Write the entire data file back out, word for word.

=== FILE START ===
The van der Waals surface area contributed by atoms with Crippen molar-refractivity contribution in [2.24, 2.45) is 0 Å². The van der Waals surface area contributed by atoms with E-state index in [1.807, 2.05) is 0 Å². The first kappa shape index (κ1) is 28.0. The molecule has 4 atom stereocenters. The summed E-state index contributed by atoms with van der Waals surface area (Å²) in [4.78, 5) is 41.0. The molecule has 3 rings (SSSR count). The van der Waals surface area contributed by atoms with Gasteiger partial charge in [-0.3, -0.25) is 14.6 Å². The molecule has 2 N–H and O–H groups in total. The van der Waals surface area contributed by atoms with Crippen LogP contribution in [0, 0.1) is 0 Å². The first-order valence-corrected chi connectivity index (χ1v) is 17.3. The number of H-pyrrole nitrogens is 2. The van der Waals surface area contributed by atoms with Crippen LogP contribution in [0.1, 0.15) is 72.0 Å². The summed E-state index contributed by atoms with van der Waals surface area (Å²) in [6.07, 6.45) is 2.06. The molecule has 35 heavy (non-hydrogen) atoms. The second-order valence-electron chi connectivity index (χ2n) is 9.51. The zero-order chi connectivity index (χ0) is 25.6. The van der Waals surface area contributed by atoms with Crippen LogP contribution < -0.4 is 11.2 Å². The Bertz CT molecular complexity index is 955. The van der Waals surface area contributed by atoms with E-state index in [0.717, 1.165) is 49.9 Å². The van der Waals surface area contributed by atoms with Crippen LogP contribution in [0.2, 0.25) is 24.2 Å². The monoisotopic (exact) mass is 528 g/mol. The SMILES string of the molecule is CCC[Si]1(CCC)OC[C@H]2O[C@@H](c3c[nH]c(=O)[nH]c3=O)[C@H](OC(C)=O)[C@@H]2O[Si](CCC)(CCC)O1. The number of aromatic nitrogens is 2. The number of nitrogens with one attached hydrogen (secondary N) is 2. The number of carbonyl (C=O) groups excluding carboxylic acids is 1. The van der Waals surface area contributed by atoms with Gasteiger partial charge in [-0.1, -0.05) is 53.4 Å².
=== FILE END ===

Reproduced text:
The van der Waals surface area contributed by atoms with Crippen molar-refractivity contribution in [2.24, 2.45) is 0 Å². The van der Waals surface area contributed by atoms with E-state index in [1.807, 2.05) is 0 Å². The first kappa shape index (κ1) is 28.0. The molecule has 4 atom stereocenters. The summed E-state index contributed by atoms with van der Waals surface area (Å²) in [4.78, 5) is 41.0. The molecule has 3 rings (SSSR count). The van der Waals surface area contributed by atoms with Gasteiger partial charge in [-0.3, -0.25) is 14.6 Å². The molecule has 2 N–H and O–H groups in total. The van der Waals surface area contributed by atoms with Crippen LogP contribution in [0, 0.1) is 0 Å². The first-order valence-corrected chi connectivity index (χ1v) is 17.3. The number of H-pyrrole nitrogens is 2. The van der Waals surface area contributed by atoms with Crippen LogP contribution in [0.1, 0.15) is 72.0 Å². The summed E-state index contributed by atoms with van der Waals surface area (Å²) in [6.07, 6.45) is 2.06. The molecule has 35 heavy (non-hydrogen) atoms. The second-order valence-electron chi connectivity index (χ2n) is 9.51. The zero-order chi connectivity index (χ0) is 25.6. The van der Waals surface area contributed by atoms with Crippen LogP contribution < -0.4 is 11.2 Å². The Bertz CT molecular complexity index is 955. The van der Waals surface area contributed by atoms with E-state index in [0.717, 1.165) is 49.9 Å². The van der Waals surface area contributed by atoms with Crippen LogP contribution in [0.2, 0.25) is 24.2 Å². The monoisotopic (exact) mass is 528 g/mol. The SMILES string of the molecule is CCC[Si]1(CCC)OC[C@H]2O[C@@H](c3c[nH]c(=O)[nH]c3=O)[C@H](OC(C)=O)[C@@H]2O[Si](CCC)(CCC)O1. The number of aromatic nitrogens is 2. The number of nitrogens with one attached hydrogen (secondary N) is 2. The number of carbonyl (C=O) groups excluding carboxylic acids is 1. The van der Waals surface area contributed by atoms with Gasteiger partial charge in [-0.1, -0.05) is 53.4 Å².